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Tour de France outlines how it will organize race in COVID era

More restrictions for fans and media, but officials are not planning on a race 'behind closed doors.'

Two scenarios — one good, the other not so good — that’s what the Tour de France is working on behind the scenes for its upcoming 2020 edition, rescheduled for August 29 to September 20.

The first scenario calls for additional social distancing measures, but it will largely look like any other Tour for fans. The second is more stringent, with more limitations on fans and media access, and it will be tested during the Critérium du Dauphiné, August 12-16.

According to the French sports daily L’Equipe, the French government is working hand-in-hand with Tour owners ASO to create a flexible blueprint that can be quickly implemented if health conditions change suddenly on the ground. Tour boss Christian Prudhomme said officials have been working on plans that include room to maneuver in case of a COVID-19 flareup.

“Authorities have asked us from the start to work on several scenarios,” Prudhomme told La Dernier Heure. “That’s part of the hypothesis and we will be prepared for them.”

Similar to what was rolled out last week for the Vuelta a Burgos in Spain, Tour officials are envisioning a race that limits physical contact to limit the spread of the coronavirus. Fans and journalists will not have access to the team bus parking area. Finish line areas will also be off-limits to everyone except a few team staffers. Podium ceremonies will be stripped down, and cars will not be able to drive up the Tour’s most popular climbs. Instead, fans will be asked to walk or ride bikes. The publicity caravan will be reduced by 40 percent.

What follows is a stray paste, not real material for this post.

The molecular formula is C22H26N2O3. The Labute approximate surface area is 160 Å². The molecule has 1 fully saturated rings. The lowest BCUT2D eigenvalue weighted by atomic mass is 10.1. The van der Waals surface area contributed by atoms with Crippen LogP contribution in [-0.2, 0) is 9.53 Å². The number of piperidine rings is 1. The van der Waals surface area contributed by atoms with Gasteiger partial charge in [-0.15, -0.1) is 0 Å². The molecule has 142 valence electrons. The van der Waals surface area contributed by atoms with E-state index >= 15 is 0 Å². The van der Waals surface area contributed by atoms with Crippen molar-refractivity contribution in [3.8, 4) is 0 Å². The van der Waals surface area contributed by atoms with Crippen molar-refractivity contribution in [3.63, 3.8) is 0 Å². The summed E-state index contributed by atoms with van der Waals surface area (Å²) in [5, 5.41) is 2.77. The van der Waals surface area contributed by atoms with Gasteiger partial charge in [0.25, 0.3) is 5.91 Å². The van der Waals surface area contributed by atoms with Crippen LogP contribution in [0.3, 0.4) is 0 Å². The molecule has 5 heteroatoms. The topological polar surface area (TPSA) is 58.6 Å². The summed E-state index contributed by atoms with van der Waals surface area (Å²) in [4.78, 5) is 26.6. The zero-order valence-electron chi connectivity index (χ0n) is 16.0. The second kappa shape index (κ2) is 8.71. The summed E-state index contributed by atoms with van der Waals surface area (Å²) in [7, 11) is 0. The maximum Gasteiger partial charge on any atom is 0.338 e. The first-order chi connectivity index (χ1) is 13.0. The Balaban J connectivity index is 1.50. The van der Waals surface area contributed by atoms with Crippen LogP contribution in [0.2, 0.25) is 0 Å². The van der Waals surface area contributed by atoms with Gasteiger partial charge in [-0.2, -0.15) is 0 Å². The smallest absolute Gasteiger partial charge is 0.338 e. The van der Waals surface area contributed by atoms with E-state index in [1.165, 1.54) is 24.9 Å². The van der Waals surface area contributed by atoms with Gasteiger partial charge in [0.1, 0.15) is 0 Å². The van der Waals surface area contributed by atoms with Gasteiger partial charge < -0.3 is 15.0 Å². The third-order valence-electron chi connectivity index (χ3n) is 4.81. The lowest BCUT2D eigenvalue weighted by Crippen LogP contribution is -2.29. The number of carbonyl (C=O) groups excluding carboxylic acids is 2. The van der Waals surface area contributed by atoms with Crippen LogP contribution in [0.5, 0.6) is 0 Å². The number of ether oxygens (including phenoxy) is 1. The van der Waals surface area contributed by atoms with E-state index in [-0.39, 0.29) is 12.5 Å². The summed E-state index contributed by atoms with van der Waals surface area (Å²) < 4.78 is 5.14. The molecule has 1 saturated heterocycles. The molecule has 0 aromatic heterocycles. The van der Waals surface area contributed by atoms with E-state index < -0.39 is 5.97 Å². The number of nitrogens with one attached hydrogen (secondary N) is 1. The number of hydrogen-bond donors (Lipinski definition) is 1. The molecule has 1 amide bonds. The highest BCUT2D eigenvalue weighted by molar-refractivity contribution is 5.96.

Under rules released last month by the UCI, teams have been creating COVID-free zones dubbed “bubbles,” with everyone inside the bubble undergoing health controls before being allowed to enter, and then face the prospect of staying together with the same riders and staffers throughout an event.

During the Tour, teams will see new protocols before and after the stages. Team hotels will be more controlled, with fewer people and separate dining areas. Riders will not fly between transfers, but instead travel with team buses.

Tour officials said the final plans will be released publicly in the coming weeks.